Moroccan carrot salad, from Family Friends Food.
Quinoa tabbouleh salad, from Veggies Save the Day.
Summer salad with grilled vegetables, from Family Friends Food.
Zoodle salad with avocado pesto dressing and baby plum tomatoes, from Family Friends Food.
Vegan soups and main dishes
Artichoke soup, from Poppy and Prune.
Carrot and tomato soup with ginger and orange, from Family Friends Food.
Creamy courgette and potato soup, from Family Friends Food.
Leek and potato soup, from Oh! You Cook!
Mushroom soup with thyme, from Kosher by Gloria.
Roasted broccoli, almond and mint soup, from Waitrose.com.
Aubergine, hummus and avocado matza pizza, from Rakusens.
Aubergine, sweet potato and Metis tagine, from Tinned Tomatoes.
Cranberry, chestnut and quinoa stuffed squash, from Caroline’s Cooking.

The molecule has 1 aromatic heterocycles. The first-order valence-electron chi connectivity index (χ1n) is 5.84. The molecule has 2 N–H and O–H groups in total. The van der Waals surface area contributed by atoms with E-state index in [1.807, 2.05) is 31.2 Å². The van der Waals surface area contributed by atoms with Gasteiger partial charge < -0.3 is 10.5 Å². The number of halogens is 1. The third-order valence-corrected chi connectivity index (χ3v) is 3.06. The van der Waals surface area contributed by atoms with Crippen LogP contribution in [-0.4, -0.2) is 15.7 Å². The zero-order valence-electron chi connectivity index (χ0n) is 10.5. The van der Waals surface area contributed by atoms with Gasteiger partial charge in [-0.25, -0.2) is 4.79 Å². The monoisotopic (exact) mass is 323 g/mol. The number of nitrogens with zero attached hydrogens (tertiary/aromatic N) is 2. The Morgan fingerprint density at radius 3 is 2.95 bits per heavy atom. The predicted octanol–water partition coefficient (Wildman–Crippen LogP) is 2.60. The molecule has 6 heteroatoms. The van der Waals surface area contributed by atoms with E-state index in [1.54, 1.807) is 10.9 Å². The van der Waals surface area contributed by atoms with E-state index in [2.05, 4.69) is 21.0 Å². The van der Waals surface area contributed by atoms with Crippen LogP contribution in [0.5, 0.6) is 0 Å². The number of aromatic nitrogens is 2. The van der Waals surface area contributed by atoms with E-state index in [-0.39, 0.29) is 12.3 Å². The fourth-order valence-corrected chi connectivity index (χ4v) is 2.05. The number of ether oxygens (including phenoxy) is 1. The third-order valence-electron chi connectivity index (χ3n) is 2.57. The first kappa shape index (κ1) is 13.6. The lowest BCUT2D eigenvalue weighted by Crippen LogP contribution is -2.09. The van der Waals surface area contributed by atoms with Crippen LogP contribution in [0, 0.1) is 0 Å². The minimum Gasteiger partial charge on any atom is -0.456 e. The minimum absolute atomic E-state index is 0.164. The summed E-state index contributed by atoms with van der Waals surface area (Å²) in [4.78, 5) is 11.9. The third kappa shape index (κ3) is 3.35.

Cypriot vegetable stew, from Tin & Thyme.
Imam Bayildi, from Ronnie Fein.
Mushroom and vegetable bourguignon, from Family Friends Food.
Potato and cauliflower curry, from Tinned Tomatoes.
Ratatouille with olives, from Family Friends Food.
Warm quinoa salad with garlic mushrooms, from Family Friends Food.
Snacks, sweets, cakes and desserts
Cinnamon sugar matza nachos with fruit salsa, from Family Friends Food.
Chocolate cherry truffles, from Hungry Healthy Happy.
Chocolate fruit and nut clusters, from Kellie’s Food to Glow.
Duke of Cambridge matza cake, from Family Friends Food.
Grandma’s dried fruit compote, from Family Friends Food.
Incredible 1-ingredient chocolate mousse, from Family Friends Food.
Lemon & cinnamon charoset with pine nuts, from Family Friends Food.
No bake chocolate coconut balls, from Family Friends Food.
Pesach gingernuts, from Family Friends Food via Hungry Healthy Happy.
Raw vegan brownies, from Planet Veggie.
Watermelon & berry salad with basil-mint sugar, from Family Friends Food.
Do you have any advice for making vegan Passover palatable? Please share it in the comments below!